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The Comics of Richer Faster Poorer on Common Sense Investing

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A colorful booklet of 104 comics from “Richer Faster Poorer,” a comic strip about human nature when it comes to money—about folks who try to get richer faster and end up poorer. The get-rich-fast characters take a course in common sense investing taught by Will Hope, a commonsensical, get-rich-slowly professor, aided by a cat who shows more common sense while napping than A colorful booklet of 104 comics from “Richer Faster Poorer,” a comic strip about human nature when it comes to money—about folks who try to get richer faster and end up poorer. The get-rich-fast characters take a course in common sense investing taught by Will Hope, a commonsensical, get-rich-slowly professor, aided by a cat who shows more common sense while napping than most humans wide awake. The comics touch on the topics of personal finance and investing, but in the end, it’s a comic meant to be fun and prompt a laugh or two—or a broad, knowing smile. In humor there is truth—observe Mark Twain, William Shakespeare, and others. And in this way humor can add to a learning experience. Common Sense Investing is based on the philosophy of mutual fund investing legend, John C. Bogle. Reduced to a sentence it might be: buy broadly diversified mutual funds at the lowest possible cost, and then hold on to them. Today, it is broadly accepted wisdom. Bogle is known for showing how this common sense goes against human nature. Instead of “you get what you pay for,” it’s “we investors as a group get precisely what we don’t pay for. So if we pay nothing, we get everything.”—alluding to the devastation from small fees over a long period. With a background barrage of financial noise about daily market conditions, our human nature is: “Don’t just stand there. Do something!” Bogle shows us that common sense investing requires exactly the opposite: “Don’t do something, just stand there!”—alluding to the need to avoid speculating and to invest for the long-term. Or: "Stay the course.” Cartoonist B.J. Dewey adds some fun to learning the investing basics.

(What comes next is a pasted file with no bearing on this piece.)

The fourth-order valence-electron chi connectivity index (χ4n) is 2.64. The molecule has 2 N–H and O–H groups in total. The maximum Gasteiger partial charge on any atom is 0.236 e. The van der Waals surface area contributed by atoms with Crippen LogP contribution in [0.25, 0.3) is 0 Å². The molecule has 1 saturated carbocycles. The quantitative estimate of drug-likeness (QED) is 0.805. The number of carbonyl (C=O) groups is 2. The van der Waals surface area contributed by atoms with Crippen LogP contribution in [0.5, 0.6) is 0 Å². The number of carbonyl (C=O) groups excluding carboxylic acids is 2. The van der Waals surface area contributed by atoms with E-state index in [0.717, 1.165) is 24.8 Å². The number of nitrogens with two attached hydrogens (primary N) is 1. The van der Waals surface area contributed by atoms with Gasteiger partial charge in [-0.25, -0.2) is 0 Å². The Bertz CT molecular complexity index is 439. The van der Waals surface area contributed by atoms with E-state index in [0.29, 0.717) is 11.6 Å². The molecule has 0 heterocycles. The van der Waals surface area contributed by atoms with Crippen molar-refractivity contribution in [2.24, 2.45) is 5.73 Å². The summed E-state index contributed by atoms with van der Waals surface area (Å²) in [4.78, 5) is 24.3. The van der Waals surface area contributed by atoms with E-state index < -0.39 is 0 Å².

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A colorful booklet of 104 comics from “Richer Faster Poorer,” a comic strip about human nature when it comes to money—about folks who try to get richer faster and end up poorer. The get-rich-fast characters take a course in common sense investing taught by Will Hope, a commonsensical, get-rich-slowly professor, aided by a cat who shows more common sense while napping than A colorful booklet of 104 comics from “Richer Faster Poorer,” a comic strip about human nature when it comes to money—about folks who try to get richer faster and end up poorer. The get-rich-fast characters take a course in common sense investing taught by Will Hope, a commonsensical, get-rich-slowly professor, aided by a cat who shows more common sense while napping than most humans wide awake. The comics touch on the topics of personal finance and investing, but in the end, it’s a comic meant to be fun and prompt a laugh or two—or a broad, knowing smile. In humor there is truth—observe Mark Twain, William Shakespeare, and others. And in this way humor can add to a learning experience. Common Sense Investing is based on the philosophy of mutual fund investing legend, John C. Bogle. Reduced to a sentence it might be: buy broadly diversified mutual funds at the lowest possible cost, and then hold on to them. Today, it is broadly accepted wisdom. Bogle is known for showing how this common sense goes against human nature. Instead of “you get what you pay for,” it’s “we investors as a group get precisely what we don’t pay for. So if we pay nothing, we get everything.”—alluding to the devastation from small fees over a long period. With a background barrage of financial noise about daily market conditions, our human nature is: “Don’t just stand there. Do something!” Bogle shows us that common sense investing requires exactly the opposite: “Don’t do something, just stand there!”—alluding to the need to avoid speculating and to invest for the long-term. Or: "Stay the course.” Cartoonist B.J. Dewey adds some fun to learning the investing basics.